How do we confer the wisdom of the American Founding to future generations? According to philanthropist and investor Roger Hertog, this is the central question that should animate anyone who cares about preserving America.
Civic education is naturally close to Hertog’s heart. President of the Hertog Foundation and chairman of the Tikvah Fund, he has also served as chairman of the New-York Historical Society and the Manhattan Institute, provided funding for a branch of the New York Public Library in the Bronx, and sat on the boards of civic-minded institutions including the Thomas Jefferson Foundation, the American Enterprise Institute, and the Washington Institute for Near-East Policy. He is a recipient of the National Humanities Medal.
Hertog felt that his now-adult children didn’t get the kinds of college education they should have, and that insight eventually led him to found the Hertog Foundation.
“Education is about trying to understand what’s at the heart of an idea or question,” he says. “Can I really understand what Edmund Burke was talking about? Or the authors of ‘The Federalist’?”
The Hertog Foundation’s purpose, he says, is to give “young men and women a deeper understanding of American political thought.” In Hertog’s mind, “American history should be about having a fair-minded understanding of both the high points and flaws,” steering away from both hagiography and a warts-only approach.
Director Cheryl Miller says that the Foundation’s slate of educational programs offers a welcome corrective to hyper-specialization in the academy and ideology-infused college courses.
The Foundation’s fellowship programs for undergraduates and recent graduates combine theory and practice and are taught by distinguished faculty including Harvey Mansfield, Leon Kass, Daniel J. Mahoney, Allen Guelzo, Diana Schaub, and James Ceaser. Hertog says that the Foundation elevates teachers with a “dispassionate interest” in understanding authors as they understood themselves, “rather than how the teacher or other critics see it.”
Each year, students from approximately 200 colleges and universities apply for a spot in one of Hertog’s programs, which started as a single pilot course with just 20 students in 2010. All told, the fellowship programs now boast over 1,300 alumni, and they have gone on to work everywhere from the Marine Corps to the Wall Street Journal and Congress.
The Political Studies Program is a selective, summer-long residential fellowship on politics and public policy in which students in small groups explore topics of civic importance through Socratic-style discussion. Courses for 2021 include an exploration of how “The Federalist” can shed light on contemporary constitutional debates and how free speech should be understood in the context of our fractious political environment. Applications are due on March 15th.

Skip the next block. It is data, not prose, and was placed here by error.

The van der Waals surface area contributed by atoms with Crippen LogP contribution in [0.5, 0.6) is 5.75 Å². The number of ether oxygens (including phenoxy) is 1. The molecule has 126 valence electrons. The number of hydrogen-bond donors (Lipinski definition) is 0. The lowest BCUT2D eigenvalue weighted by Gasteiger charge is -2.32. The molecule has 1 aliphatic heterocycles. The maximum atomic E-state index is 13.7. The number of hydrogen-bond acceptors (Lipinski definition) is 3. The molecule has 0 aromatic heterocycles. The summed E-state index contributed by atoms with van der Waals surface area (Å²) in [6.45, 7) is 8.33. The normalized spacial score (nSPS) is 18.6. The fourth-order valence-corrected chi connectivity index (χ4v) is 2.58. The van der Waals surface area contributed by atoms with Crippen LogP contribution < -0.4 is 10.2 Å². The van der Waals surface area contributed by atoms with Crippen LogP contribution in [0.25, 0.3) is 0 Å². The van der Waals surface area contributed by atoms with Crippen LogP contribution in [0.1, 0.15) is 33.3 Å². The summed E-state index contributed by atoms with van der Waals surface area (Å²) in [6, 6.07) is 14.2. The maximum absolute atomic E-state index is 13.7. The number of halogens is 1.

“The Hertog Foundation offers bright and curious students the opportunity to explore the great texts – and the enduring questions – of the Western tradition and the American civic experience,” says Daniel J. Mahoney, who has taught multiple Hertog seminars.
The Foundation’s War Studies Program is a rigorous two-week seminar for advanced undergraduates that focuses on warfare and military doctrine and is run by the Institute for the Study of War. Students examine the “theory, practice, organization, and control of war and military forces” with national security and military leaders such as H. R. McMaster and Generals (Ret.) Martin Dempsey and David Petraeus.
For young professionals, the Security & Strategy Seminar features three sessions meeting simultaneously from September to May and focusing on America’s most formidable international adversaries: China, Russia, and Iran. Over the course of 15 evening sessions, experts guide discussions based on assigned readings that allow participants to gain a greater understanding of foreign affairs and the principles of statecraft.
In light of COVID-19, Hertog developed a new virtual program, Humanities at Hertog, that focused on a close study of important literary texts such as Ralph Ellison’s “Invisible Man” and Saul Bellow’s “Ravelstein.” Another virtual resource: Hertog’s Online Library, which includes panel discussions, featured books and essays, and links to additional civic material, past Hertog courses, and syllabi.
“Abraham Lincoln always felt that the risks to the country would come from within – not from outside,” Hertog contends. “We would bring about our own fall in effect because we don’t understand who we are.”
The Hertog Foundation is working to ensure that America’s principles and practices stay alive for generations to come.
Mike Sabo is the editor of RealClear’s American Civics portal.